DISCLOSE Act

Vote on small move toward transparency should show the Senate’s true priorities

The United States Senate is expected to take up the DISCLOSE Act on Monday. How it fares should say a great deal about the senators honest view of democracy and what they really value.

Officially called the Democracy Is Strengthened by Casting Light On Spending in Elections Act, the bill is attempt to inject a small measure of openness into the secretive world of campaign spending by outside groups. It is a narrowly crafted measure that would impinge on no one’s liberty and limit no one’s freedom of speech. It would simply add a little bit of transparency to a now secretive – and increasingly important – aspect of American elections.

The DISCLOSE Act was first introduced in 2010 in response to the Supreme Court’s ruling in the Citizens United case. That decision effectively unleashed a flood of previously banned campaign spending and encouraged the now-familiar Super PACs. The Sunlight Foundation, a nonpartisan nonprofit working to enhance government transparency, says that so far in this election cycle, Super PACs have spent almost $140 million, while millions more may have already been spent by nonprofits set up to hide donors’ identities.

If enacted, the DISCLOSE Act would do nothing to stop that. It would not even shine a light on all of it. It would only require corporations, unions, Super PACs and other such groups to report within 24 hours of making a campaign expenditure of $10,000 or more. Likewise, the names of donors who give $10,000 or more to the organization would have to made public, unless they specify the money cannot be used for a campaign.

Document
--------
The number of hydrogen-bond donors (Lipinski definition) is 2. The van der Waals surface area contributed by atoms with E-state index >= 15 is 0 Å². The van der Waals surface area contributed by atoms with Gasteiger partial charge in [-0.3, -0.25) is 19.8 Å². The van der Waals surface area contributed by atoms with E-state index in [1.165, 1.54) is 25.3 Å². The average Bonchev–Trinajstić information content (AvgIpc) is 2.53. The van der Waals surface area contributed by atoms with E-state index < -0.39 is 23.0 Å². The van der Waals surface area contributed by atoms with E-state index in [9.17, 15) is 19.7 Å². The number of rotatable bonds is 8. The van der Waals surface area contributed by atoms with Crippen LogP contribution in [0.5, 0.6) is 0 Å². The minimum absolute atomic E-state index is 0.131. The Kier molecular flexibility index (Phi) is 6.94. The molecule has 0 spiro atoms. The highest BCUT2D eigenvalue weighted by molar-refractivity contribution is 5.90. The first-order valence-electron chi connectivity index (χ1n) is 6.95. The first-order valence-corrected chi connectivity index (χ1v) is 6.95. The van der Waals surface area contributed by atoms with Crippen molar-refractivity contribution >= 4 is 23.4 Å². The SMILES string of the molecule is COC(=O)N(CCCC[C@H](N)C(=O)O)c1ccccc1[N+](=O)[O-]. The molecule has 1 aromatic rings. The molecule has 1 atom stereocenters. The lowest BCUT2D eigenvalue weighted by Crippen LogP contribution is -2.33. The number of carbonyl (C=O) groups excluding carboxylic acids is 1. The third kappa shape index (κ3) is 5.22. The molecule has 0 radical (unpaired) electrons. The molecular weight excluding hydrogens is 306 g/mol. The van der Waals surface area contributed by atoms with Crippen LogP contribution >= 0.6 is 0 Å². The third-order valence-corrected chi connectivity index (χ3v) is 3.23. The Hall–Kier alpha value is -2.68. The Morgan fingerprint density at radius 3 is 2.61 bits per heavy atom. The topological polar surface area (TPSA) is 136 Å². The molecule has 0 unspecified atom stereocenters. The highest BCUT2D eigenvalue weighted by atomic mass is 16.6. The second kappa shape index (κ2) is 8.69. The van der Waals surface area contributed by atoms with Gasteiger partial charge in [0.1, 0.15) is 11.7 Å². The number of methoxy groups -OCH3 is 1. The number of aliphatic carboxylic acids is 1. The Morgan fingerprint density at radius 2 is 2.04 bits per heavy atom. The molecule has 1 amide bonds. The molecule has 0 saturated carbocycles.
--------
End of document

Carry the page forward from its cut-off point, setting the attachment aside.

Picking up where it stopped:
This is neither draconian nor a final answer. It would not end or even necessarily reduce the unhealthy and dominant role of money and fundraising in American politics. Nonetheless, it is a small and decidedly necessary step toward greater transparency.

How much money a candidate can raise is a huge part of the current electoral process. Of even greater interest to the voters, however, is where that money originated. Not only is it good to know to whom a candidate might be beholden, but also who supports the candidate – especially if that interest group’s main concern is not among the candidate’s top issues. Under current law, all that can be hidden. Right now, foreign interest could even be funding candidates and we might never know.

We will know who supports the DISCLOSE Act, however, and who opposed it. And while that is not the same as true transparency, it too should be revealing.